She could feel his hands at her side, warm and powerful against the heat of her skin.
“But those,” Ned continued, “are only fairy stories. In reality...”
He smiled at her in the mirror, a lopsided smile. There was something faintly wicked about that expression, as if he were about to impart to her a great secret, one that had been closely-guarded by a centuries-old society. She swayed unwittingly against him.
“In reality,” he whispered, “the dragons never die, and the big sword-wielding buffoons in unwieldy armor cannot slay them. Real heroes tame their dragons.”
(note: not actually asked by anyone)
Q. Ned leaves on the ship Peerless. Which ship Peerless do you mean? And, by the way, what is chicken?
A. That’s a silly question. Ned was’t going to Bombay.
Q. Why do some reviews mention characters called Laura and Viscount Beeton, when no such characters appear in the book?
A. Some advanced reader copies were made with an early version of the book, but I felt that aspects of that draft didn't work as well as I would have liked, and so I changed that in revisions.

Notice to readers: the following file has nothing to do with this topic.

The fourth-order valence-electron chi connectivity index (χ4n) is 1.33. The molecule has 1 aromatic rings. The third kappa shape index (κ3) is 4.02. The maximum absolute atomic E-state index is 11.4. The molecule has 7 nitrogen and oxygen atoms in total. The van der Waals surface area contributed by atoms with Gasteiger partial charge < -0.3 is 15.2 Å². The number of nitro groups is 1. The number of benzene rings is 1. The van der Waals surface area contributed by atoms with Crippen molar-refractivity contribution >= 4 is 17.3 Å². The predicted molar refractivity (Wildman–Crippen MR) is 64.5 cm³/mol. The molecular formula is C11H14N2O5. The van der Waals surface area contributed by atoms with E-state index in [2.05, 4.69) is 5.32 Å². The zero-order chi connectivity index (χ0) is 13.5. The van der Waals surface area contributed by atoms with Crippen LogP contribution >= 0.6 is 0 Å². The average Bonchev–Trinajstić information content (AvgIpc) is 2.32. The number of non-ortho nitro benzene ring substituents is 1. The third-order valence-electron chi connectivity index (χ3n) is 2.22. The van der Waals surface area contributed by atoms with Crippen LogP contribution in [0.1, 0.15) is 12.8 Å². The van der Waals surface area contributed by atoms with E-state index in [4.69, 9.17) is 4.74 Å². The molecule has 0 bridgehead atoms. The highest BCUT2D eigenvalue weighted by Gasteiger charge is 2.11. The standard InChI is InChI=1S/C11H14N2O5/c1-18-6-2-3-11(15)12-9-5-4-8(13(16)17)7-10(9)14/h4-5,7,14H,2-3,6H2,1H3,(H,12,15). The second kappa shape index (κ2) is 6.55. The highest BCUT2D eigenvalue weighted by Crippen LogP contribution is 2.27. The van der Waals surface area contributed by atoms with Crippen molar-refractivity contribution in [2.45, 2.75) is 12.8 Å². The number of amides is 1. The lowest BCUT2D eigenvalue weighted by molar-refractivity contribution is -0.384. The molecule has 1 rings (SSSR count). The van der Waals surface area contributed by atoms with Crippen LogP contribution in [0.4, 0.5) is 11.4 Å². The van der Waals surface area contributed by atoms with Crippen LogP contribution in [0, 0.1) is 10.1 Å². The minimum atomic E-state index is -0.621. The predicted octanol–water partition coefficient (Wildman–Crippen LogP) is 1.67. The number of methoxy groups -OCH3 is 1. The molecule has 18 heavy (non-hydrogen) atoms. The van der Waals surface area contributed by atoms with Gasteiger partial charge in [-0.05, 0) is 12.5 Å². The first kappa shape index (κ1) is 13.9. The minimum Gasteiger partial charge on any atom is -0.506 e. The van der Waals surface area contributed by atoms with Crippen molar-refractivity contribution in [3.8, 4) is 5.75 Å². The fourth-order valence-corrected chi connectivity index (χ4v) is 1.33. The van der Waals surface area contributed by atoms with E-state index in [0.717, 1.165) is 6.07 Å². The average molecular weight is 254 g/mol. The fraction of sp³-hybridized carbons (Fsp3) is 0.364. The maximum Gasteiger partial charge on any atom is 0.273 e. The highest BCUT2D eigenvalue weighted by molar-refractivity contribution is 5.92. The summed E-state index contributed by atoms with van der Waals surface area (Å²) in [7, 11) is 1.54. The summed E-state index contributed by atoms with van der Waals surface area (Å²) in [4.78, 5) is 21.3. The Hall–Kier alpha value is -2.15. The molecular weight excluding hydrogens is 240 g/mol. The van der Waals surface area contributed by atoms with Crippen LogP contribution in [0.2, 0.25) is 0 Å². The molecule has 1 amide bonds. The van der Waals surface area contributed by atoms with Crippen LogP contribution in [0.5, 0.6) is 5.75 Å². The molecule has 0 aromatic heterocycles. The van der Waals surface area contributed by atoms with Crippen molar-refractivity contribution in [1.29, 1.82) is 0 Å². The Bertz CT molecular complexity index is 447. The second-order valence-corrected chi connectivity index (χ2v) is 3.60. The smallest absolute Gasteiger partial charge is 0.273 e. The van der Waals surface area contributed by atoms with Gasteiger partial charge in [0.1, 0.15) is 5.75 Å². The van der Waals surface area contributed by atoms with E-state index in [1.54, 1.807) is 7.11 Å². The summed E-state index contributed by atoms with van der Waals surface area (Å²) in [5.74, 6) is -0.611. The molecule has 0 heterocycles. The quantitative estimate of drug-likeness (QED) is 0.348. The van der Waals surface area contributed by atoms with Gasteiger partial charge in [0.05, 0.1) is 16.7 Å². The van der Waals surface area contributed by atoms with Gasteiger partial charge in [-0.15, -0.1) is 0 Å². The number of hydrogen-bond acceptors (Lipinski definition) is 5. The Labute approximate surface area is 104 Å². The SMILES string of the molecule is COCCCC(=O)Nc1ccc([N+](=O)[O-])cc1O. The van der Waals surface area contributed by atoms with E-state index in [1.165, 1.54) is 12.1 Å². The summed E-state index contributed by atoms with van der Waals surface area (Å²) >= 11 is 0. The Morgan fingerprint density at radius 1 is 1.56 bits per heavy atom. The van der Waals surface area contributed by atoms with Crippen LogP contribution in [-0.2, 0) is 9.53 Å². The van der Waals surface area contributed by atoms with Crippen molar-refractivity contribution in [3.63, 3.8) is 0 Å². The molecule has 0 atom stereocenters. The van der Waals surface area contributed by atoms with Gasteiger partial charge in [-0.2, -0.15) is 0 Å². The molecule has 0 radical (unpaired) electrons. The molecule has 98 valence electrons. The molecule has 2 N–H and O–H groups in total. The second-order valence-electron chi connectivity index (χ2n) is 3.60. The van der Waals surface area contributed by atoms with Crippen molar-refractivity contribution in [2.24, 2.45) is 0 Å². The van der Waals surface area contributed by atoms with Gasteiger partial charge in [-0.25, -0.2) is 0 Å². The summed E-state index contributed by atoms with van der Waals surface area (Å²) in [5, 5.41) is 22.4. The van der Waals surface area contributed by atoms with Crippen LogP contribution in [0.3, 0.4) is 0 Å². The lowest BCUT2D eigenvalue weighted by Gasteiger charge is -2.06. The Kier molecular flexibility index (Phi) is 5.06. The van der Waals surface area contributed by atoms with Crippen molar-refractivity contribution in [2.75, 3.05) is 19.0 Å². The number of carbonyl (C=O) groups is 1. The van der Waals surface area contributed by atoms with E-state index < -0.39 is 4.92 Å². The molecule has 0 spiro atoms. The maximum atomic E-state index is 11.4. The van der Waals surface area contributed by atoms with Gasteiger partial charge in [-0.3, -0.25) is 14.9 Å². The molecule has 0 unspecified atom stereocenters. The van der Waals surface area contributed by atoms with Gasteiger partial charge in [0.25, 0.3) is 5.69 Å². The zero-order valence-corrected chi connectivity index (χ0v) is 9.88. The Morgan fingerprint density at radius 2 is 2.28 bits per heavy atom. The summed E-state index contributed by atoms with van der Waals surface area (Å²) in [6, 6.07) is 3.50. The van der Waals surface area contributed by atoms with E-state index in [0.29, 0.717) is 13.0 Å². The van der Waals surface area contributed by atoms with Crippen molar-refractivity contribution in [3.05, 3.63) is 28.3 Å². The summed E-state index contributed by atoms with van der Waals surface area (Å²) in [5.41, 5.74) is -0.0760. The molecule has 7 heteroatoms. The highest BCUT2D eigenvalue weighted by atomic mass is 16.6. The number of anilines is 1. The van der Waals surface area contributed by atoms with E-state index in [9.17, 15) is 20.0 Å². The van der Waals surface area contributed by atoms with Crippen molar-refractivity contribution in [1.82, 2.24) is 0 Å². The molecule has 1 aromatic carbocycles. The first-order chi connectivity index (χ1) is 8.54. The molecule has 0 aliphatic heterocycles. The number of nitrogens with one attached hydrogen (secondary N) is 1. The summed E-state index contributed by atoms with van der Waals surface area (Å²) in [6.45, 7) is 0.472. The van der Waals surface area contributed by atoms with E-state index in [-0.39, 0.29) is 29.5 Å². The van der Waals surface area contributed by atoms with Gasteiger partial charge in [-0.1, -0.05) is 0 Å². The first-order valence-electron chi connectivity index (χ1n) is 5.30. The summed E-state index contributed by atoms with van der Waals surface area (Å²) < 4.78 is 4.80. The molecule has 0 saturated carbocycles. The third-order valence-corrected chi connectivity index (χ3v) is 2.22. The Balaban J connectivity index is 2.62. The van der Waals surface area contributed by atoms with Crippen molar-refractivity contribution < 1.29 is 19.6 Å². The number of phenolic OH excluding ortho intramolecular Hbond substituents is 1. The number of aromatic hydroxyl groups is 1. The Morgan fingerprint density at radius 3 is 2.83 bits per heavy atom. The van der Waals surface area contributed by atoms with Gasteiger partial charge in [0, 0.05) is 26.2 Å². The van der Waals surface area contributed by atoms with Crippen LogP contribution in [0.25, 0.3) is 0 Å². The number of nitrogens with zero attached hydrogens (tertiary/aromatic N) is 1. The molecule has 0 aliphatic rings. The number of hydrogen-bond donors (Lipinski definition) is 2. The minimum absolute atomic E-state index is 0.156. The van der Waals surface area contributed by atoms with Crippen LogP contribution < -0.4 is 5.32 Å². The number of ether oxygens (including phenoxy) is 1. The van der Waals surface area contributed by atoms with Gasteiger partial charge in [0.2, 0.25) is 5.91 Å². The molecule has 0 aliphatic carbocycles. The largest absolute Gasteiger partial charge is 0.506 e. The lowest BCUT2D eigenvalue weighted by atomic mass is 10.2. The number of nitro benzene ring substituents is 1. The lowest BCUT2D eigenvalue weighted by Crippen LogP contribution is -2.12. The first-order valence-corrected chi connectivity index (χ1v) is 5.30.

Q. This book is called Trial by Desire. Which definition of Trial do you mean?
A. Using the Merriam-Webster definition here: 1a, 1b, 2, 3, 4a, 5—pretty much all of them except 4b.
Q. What is Ned’s deal?
A. Ned has a mild case of manic-depression.
Q. Wait! Isn’t that a huge spoiler?
A. Not really. It’s never mentioned as such in the book, for one; it can’t be, as back then nobody would even have been able to diagnose it. The symptoms are divulged fairly early on in both Proof by Seduction and Trial by Desire.
Q. Why on earth did you want to write a book featuring depression?
A. Because when I first had the idea I had no notion of how hard it was going to be. By the time I knew how hard it was going to be, it was too late to turn back.